Earlier this month, a US district court judge dismissed a $5 million class action lawsuit brought against LinkedIn related to the breach of its password database. (Here's the decision [PDF].) The plaintiffs claimed that LinkedIn failed to use industry-standard best practices to secure passwords (hashes and salts) and also argued that LinkedIn Premium members paid for but didn't get a premium level of security.
What is most interesting about this case is how typical it is for many privacy-related class actions. Some security snafu results in a password database being compromised, so the service provider has to notify users and rest passwords. Seldom are they associated with actual misuse that causes actual harm to the user, other than some angst and the bother of having to reset passwords. But the most important thing is that there is no actual, discernable harm to the user. No out of pocket costs and no detected fraud against the user.
... in cases where the alleged wrong stems from allegations about insufficient performance or how a product functions, courts have required plaintiffs to allege “something more” than “overpaying for a ‘defective’ product.” Plaintiffs do not argue that they did not receive security services; rather, they argue the security services were defective in some way, as evinced by the 2012 hacking incident. This is not the case where consumers paid for a product, and the product they received was different from the one as advertised on the product’s packaging. Because Plaintiffs take issue with the way in which LinkedIn performed the security services, they must alleged “something more” than pure economic harm. This “something more” could be a harm that occurred as a result of the deficient security services and security breach, such as, for example, theft of their personally identifiable information. [citations omitted]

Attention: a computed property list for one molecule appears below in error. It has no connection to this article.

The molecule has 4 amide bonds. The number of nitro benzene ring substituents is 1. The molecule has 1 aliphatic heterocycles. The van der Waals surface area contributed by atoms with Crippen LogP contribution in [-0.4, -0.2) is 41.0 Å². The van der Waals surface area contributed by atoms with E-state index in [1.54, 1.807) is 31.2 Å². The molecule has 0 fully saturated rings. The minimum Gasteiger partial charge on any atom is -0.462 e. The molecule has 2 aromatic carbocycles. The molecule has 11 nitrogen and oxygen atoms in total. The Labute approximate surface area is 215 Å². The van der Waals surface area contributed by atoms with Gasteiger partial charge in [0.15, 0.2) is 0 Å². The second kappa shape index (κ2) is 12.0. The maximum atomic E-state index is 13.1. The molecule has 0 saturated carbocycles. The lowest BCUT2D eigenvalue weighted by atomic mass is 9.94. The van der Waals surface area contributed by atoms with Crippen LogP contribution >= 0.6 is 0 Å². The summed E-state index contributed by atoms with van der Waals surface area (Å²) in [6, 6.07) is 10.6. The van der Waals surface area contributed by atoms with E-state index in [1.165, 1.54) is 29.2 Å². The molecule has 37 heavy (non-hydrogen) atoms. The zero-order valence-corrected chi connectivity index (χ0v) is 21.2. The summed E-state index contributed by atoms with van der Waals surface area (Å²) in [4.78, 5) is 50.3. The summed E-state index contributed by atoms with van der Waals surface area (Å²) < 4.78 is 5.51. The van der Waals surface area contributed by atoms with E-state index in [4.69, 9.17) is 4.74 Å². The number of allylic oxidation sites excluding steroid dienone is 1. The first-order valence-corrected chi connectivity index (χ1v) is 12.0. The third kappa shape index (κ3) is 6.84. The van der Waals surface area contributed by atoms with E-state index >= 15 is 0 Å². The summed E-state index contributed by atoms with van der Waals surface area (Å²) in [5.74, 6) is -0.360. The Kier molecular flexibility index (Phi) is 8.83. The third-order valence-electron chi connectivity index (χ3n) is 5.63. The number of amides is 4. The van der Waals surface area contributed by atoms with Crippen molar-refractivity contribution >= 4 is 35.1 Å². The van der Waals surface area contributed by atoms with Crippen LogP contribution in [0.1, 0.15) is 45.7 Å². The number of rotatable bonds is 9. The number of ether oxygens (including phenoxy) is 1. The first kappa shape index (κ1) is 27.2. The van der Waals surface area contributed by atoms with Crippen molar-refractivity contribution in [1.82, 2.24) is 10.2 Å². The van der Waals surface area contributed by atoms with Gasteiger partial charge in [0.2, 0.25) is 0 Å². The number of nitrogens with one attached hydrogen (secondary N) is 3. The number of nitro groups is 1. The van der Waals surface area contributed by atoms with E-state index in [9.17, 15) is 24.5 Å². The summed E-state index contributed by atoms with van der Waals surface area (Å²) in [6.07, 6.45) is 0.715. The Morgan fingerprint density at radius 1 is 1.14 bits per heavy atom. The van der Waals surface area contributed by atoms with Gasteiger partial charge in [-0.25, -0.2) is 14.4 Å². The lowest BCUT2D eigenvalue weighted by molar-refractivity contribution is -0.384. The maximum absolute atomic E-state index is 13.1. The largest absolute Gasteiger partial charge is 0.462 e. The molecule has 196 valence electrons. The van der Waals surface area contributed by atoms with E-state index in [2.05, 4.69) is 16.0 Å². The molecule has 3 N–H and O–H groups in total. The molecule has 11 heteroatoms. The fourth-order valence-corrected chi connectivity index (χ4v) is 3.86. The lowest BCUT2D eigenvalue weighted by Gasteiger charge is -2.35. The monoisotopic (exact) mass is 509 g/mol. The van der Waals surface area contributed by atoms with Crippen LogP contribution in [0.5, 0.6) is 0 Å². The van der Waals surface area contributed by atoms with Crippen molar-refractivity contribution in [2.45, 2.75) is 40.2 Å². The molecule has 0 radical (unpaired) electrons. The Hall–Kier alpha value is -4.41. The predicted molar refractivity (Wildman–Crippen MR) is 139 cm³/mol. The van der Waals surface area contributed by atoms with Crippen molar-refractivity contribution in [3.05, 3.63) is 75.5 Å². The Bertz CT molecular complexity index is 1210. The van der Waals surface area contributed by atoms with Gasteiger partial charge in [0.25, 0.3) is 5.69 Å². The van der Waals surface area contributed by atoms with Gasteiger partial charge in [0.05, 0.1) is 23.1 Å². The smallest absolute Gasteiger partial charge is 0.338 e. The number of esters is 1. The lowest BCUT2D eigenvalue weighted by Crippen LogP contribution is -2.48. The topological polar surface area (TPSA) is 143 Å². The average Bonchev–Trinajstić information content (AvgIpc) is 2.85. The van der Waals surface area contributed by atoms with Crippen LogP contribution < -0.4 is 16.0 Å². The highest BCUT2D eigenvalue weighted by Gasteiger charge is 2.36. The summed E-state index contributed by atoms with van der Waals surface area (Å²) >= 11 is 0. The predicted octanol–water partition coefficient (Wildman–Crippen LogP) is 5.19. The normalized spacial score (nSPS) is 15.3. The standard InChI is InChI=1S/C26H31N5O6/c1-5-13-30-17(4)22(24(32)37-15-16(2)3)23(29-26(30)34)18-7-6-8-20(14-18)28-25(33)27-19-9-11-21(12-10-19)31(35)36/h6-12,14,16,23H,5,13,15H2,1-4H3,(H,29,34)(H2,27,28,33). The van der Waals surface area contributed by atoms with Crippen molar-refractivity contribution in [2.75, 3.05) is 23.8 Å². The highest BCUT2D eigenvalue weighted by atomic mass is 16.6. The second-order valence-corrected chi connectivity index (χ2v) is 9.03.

The court also dismissed the argument that the harm suffered by the plaintiff was a risk of future harm. This argument suggests that the password breach meant that the plaintiff was now at risk of identity theft or other financial fraud, and this is a harm in and of itself. The Court said:
C. Increased Risk of Future Theory
Plaintiff Wright offers an additional theory of injury-in-fact to support her claim of standing. She contends that, as a result of the 2012 hacking incident and the posting of her password on the Internet, there is now an increased risk of future harm. The Court finds that standing on this ground has not been met because these allegations have not been alleged in the FAC. Plaintiff Wright merely alleges that her LinkedIn password was “publically posted on the Internet on June 6, 2012.” In doing so, Plaintiff Wright fails to show how this amounts to a legally cognizable injury, such as, for example, identify theft or theft of her personally identifiable information.
This case highlights an important characteristic of most data breaches that aren't directly linked to financial harm: it is difficult to show any kind of harm that the courts will consider compensating. That doesn't mean that the right facts will show up one day to permit a court to open the door, but for now privacy class actions are likely to be more of a nuisance to the defendant than a clear path to compensation for putative plaintiffs.
For more background, see: Infosecurity - LinkedIn's $5M class-action data breach lawsuit dismissed.